Diversion is an alternative approach to an inherently punitive criminal legal system. It aims to provide a community response for people at risk of arrest due to substance use. Services can range from housing support and job training to treatment for substance use disorder. Diversion can be led by the community or law enforcement; however, the goal of diversion is to enable recovery by avoiding the legal system and replacing it with supportive services. This is typically incorporated into the community and embedded with people with lived experience.
The number of diversion programs has increased with the goal of reducing the number of people in the criminal legal system and providing resources to facilitate successful rehabilitation. Diversion programs exist to address mental health concerns, housing insecurity, as well as substance use disorders (SUD). Diversion has been proven to reduce recidivism, the likelihood of repeating a criminal offense. These programs can reduce days spent in jail, hospital stays, and total criminal legal system costs.
There are many sub-types of diversion programs, but they generally fall into two categories: pre-booking (alternatively, pre-charge) diversion programs which are led by police, and post-booking diversion programs which are led by courts or prosecutors. Pre-booking programs involve an individual who has not yet been charged with an offense, diverting them to treatment without further involvement from the criminal legal system. In these pre-booking diversion programs, police officers respond to a person in crisis, determine their need, and then divert them to a recovery/treatment center or a community-based organization that addresses substance use and/or mental health. The role of police officers is to act as a liaison between the individual needing help and the treatment center. Post-booking programs are designed to include diversion once an individual has been arrested and charged with a criminal offense.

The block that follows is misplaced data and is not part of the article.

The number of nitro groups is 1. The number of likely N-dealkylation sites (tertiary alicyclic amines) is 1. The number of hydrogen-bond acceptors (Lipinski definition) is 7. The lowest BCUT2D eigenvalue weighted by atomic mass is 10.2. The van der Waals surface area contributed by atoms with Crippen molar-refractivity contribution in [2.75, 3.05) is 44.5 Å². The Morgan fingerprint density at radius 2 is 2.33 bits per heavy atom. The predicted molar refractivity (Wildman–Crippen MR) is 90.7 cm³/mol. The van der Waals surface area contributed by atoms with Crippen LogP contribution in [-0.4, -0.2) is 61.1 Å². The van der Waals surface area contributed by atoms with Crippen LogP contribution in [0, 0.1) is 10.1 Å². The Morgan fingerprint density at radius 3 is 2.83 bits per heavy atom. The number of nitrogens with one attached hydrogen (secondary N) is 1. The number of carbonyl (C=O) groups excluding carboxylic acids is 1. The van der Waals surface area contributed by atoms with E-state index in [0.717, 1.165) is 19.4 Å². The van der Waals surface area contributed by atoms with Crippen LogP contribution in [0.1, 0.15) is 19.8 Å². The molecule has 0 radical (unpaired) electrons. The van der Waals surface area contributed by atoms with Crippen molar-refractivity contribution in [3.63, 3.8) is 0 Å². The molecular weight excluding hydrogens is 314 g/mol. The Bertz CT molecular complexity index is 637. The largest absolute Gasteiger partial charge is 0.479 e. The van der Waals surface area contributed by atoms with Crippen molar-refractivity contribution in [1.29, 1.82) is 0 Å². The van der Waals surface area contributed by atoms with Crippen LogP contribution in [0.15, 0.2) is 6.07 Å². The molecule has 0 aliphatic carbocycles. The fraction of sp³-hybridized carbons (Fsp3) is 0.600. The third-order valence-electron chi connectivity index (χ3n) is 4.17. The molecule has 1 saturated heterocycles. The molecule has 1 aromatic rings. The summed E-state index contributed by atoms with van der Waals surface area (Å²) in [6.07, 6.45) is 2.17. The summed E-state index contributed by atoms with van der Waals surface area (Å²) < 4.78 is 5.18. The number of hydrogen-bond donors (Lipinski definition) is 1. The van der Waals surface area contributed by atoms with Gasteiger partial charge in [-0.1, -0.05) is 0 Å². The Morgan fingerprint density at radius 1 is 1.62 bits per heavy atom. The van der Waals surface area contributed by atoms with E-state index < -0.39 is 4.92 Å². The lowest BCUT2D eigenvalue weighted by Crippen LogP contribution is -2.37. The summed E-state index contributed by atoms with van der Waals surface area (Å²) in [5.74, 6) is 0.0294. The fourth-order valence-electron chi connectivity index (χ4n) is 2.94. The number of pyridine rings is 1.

Pre-booking and post-booking diversion programs vary in their goals. While pre-booking diversion offers early intervention and access to treatment, post-booking diversion programs require conditions to access treatment, such as pleading guilty and accepting formal probation. This is the fundamental difference between these two types of programs.
Individuals should never feel compelled to plead guilty to criminal charges in order to access treatment for their illness. Additionally, diversion programs should not sanction individuals who do not adhere to treatment. Recovery is a process that is unique to each individual. It is common for individuals to experience a recurrence of symptoms and return to substance use while working toward recovery from a substance use disorder.
Historically, the criminal legal system has responded to substance use disorder through the criminalization of substances and the incarceration of individuals who possess or use illegal substances. The development of diversion programs has signified an important shift, highlighting the view that addiction treatment must be addressed through the health care system. Although most models of diversion programs include police officers as the initial point of contact, the goal of diversion programs is to be deeply incorporated into the community and the health care system, including treatment centers.
Diversion is important and necessary. The prison system is overwhelmed: 46% of people in federal prison are incarcerated due to drug offenses. Mass incarceration is a public health issue that must be addressed. Access to evidence-based treatment is essential for anyone with a substance use disorder—and the best people to shape and provide that treatment are medical professionals and communities that can provide the best resources and care to the individuals who need it. Diversion programs can be successful when the individual provides consent and does not face criminal repercussions from experiencing a recurrence of their substance use. By centering, understanding, and responding to the needs of people using substances, diversion programs can reduce the harm caused to vulnerable populations by the criminal legal system and ensure more people have the choice to enter successful treatment and eventual recovery.